“Usually when I speak, I have to open by telling people that Israelis are neither angels nor devils. But at Yale, I am Superman,” began Ari Shavit, the Haaretz journalist who dramatically shifted the dialogue on the Palestinian-Israeli conflict last year with his book, My Promised Land. On Monday, he spoke at the Law School about the prospect of peace in the Middle East, merging stirring oratory with a no-nonsense evaluation of the cultural, historical, and geopolitical realities of the region.

The most distinct element of Shavit’s presentation was his ability to separate dogma from reality. He is an ardent proponent of what he calls “liberal Zionism,” which champions the imperative of a homeland for the Jewish people to foster cultural growth and a common identity. Yet his brand of Zionism diverges radically from the ideology of the ultra-Orthodox, religious fundamentalist minority population that has seized control of the political elite in Israel. By Shavit’s assessment, “Orthodox Jews don’t need Israel. They’ll be OK in their ghettos. The whole point of establishing the Jewish democratic state is to deal with the challenges that Jews face in the modern era.”

As the summer proved, Israel faces a multitude of modern challenges. First, Iran. Shavit urged American leadership to focus on a long-term strategy for the Middle East, not one constantly fractured by the spirit of the day. Following 9/11, US strategy has shifted from an attempt to fight al-Qaeda in Afghanistan, to a dream of bringing “Jeffersonian democracy to Iraq,” to fatigue and isolationism resulting from the drawn-out nature of those conflicts. But running away from the Middle East won’t work, as the horrifying execution of an American journalist by ISIS proved. But if ISIS served as a reminder, Shavit urged that it not distract US policymakers from preventing an Iranian nuclear bomb. An Iranian bomb would set off a domino effect in the Middle East as countries from Saudi Arabia to Egypt would pursue their own, forcing Israel to abandon its responsible nuclear policy. But his hardliner recognition of geopolitical realities does not make him a hawk. Shavit staunchly opposes any military solution, and urges diplomacy as the only way forward.

Next, he recognized the challenge posed by Israel’s Arab neighbors. The Arab Spring left moderates to choose between military dictatorships and oppressive theocracies, resulting in a “terrible human catastrophe all around Israel.”

Third, Palestine. Shavit unapologetically advanced his view of a two-state solution. He sees settlements as an unjust Israeli intrusion antithetical to any long-term peace. While arousing sympathy for Israelis as he described the unbridled fear his son experienced when the “sirens began to howl” in July, he expressed equal, if not more consideration for the terror that occupation has brought on Gaza’s civilian population. Yet if the rhetoric seemed familiar, the solutions did not. Shavit pointed to the repeated failure of attempts at a traditional peace, whereby parties are brought together to negotiate. Instead, he called on the Israeli government to take unilateral steps of good faith, including the institution of a Marshall plan for economic recovery in Gaza. The peace going forward need not be a formal peace, but could take the form of a de facto one: the terms need not be spelled out in a treaty, but rather be mutually agreed upon by both parties. However, Shavit did not take the position of a hopeless idealist. He recognized the Catch-22 that ties the hands of the Israeli government: Hamas, a “fascist organization,” targets Israel’s civilian population and hides behind its own, with the knowledge that Israel cannot use its military power, and if it does, it “ends up in the Hague.” But the way to effect change is for the people of Gaza to rise up against Hamas, and that can only happen if they see a glimmer of hope. Israel has to be the actor to provide that hope.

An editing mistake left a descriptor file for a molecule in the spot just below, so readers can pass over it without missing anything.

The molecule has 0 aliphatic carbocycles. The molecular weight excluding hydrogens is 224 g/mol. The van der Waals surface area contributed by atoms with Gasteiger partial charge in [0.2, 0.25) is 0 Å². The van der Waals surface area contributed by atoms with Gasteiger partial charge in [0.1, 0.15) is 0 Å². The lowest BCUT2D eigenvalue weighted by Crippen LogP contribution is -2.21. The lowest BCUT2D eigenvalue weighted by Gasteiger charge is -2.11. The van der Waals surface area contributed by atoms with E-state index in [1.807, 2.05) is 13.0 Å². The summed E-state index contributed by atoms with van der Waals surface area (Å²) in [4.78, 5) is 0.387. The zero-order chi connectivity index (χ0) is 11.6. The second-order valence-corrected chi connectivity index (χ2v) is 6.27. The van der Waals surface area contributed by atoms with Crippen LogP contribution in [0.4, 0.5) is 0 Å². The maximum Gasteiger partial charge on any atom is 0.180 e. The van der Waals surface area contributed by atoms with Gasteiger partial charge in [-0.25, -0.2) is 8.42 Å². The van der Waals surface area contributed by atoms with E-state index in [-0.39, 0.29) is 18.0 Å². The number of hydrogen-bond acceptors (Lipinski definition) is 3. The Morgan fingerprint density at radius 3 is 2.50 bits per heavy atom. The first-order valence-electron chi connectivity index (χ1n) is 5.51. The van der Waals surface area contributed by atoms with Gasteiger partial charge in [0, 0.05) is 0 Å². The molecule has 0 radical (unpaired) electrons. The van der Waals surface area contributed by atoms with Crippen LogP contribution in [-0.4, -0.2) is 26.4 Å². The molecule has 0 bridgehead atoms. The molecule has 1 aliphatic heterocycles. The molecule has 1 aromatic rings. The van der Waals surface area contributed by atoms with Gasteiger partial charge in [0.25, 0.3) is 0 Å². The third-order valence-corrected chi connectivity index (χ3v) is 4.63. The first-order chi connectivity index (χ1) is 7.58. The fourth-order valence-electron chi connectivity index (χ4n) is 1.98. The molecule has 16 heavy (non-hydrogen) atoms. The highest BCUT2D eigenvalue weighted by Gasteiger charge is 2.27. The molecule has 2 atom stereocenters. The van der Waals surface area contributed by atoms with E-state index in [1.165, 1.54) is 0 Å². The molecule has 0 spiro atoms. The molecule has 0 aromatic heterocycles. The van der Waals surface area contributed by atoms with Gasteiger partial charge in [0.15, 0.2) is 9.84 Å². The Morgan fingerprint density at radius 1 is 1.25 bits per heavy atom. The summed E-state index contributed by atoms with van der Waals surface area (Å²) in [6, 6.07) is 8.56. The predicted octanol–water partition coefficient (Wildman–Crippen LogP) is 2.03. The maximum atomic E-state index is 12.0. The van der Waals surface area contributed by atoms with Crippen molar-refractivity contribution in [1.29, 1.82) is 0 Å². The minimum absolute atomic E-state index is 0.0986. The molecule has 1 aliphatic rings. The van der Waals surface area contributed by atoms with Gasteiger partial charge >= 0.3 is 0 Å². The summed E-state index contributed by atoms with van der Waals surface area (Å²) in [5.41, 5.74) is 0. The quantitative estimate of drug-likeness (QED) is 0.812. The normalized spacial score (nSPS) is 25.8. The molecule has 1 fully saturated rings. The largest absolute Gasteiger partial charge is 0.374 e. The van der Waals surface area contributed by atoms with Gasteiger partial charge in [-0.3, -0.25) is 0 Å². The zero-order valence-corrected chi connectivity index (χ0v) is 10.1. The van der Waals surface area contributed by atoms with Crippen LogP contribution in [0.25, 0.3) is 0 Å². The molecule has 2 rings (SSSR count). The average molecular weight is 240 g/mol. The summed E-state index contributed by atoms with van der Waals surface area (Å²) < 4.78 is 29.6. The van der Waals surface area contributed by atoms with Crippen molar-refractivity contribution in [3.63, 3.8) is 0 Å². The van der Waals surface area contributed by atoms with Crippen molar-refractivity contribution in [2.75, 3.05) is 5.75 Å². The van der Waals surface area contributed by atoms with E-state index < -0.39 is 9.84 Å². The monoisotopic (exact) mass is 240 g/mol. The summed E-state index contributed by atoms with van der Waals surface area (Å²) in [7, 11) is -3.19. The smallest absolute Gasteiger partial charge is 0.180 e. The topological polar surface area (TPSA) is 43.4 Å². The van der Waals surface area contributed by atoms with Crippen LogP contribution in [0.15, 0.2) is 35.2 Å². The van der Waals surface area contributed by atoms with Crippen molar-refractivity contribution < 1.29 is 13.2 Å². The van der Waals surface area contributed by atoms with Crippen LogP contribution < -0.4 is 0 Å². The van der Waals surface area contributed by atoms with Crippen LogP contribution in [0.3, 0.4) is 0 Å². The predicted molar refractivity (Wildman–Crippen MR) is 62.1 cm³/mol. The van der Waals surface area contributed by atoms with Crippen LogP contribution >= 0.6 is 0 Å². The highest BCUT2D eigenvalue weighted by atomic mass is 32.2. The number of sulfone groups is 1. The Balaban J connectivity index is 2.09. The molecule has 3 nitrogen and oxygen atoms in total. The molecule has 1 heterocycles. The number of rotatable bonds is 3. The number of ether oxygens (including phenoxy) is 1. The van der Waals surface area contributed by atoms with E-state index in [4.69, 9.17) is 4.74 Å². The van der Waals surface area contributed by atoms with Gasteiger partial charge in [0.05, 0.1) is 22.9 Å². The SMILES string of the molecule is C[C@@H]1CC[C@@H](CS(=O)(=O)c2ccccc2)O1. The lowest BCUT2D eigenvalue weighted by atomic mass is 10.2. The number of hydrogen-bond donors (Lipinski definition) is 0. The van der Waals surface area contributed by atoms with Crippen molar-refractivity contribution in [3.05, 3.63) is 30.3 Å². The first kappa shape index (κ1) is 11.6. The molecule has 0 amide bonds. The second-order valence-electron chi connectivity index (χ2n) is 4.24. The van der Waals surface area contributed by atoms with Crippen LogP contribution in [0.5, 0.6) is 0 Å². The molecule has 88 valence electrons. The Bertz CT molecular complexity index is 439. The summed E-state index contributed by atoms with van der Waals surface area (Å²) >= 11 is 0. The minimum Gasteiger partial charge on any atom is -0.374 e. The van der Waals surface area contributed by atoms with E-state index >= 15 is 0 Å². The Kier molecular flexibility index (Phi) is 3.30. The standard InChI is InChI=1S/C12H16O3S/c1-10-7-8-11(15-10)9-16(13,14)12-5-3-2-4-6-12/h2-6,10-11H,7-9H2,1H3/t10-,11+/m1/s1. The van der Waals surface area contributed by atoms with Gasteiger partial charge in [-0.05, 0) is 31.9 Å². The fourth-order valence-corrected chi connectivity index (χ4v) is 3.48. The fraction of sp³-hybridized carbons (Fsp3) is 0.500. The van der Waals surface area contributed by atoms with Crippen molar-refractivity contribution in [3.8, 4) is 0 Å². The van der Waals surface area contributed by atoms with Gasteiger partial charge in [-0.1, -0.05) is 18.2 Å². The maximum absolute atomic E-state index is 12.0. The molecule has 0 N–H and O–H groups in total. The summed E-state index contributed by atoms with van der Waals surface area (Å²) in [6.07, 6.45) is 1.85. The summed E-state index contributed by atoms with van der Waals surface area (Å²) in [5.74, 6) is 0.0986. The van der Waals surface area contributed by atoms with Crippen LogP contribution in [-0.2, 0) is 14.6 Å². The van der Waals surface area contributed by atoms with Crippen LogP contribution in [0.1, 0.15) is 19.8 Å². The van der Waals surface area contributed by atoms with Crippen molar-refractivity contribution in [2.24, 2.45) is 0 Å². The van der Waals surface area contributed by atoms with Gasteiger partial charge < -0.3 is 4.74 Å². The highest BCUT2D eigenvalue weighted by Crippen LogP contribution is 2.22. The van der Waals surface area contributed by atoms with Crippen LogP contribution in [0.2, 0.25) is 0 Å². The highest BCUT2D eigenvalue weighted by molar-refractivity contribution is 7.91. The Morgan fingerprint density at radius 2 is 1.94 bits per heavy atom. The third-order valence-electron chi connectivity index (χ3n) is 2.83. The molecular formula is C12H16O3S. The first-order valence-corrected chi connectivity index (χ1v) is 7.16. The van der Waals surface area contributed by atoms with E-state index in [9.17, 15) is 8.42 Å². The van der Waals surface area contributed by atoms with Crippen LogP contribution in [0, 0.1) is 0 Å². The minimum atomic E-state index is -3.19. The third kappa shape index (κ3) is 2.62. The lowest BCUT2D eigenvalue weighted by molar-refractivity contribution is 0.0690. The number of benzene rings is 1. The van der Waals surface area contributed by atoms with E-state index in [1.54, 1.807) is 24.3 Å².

Lastly, he discussed the dangers that Israelis face from the wave of latent anti-Semitism that reared its head throughout Europe over the summer. Israel has to maintain the moral high ground and always be actively seeking avenues of peace to ease the tide of hate that threatens to wash over Jews worldwide.

Despite the challenges, Shavit remains optimistic. “I believe that most Israelis are moderate – they want Israel to look like Southern California.” If the moderate majority can find their voice, then peace will be possible going forward. But it will require constant and close cooperation between the world’s liberal democracies, from Israel to the United States to European nations that have sometimes abandoned Israel in times of need.

Overall, Shavit articulated what I believe to be the most reasonable position of Israel. Too often, people who are critical of Israeli policies peg themselves as anti-Israeli in a way that no one critical of US policymakers would characterize themselves as anti-American. For some reason, the prevailing paradigm dictates that the legitimacy of the Israeli state hangs in the balance, swayed by the actions of its leaders and nothing else. Criticism of Israel becomes condemnation of Zionism, and any defense is strawmanned as hawkish extremism. Shavit separates Israel as a cultural and idealistic entity from Israel’s public policy by lauding the former and sharply criticizing the latter. Peace is possible, but it can only come once the liberal ideals of a Jewish homeland are realized.

 

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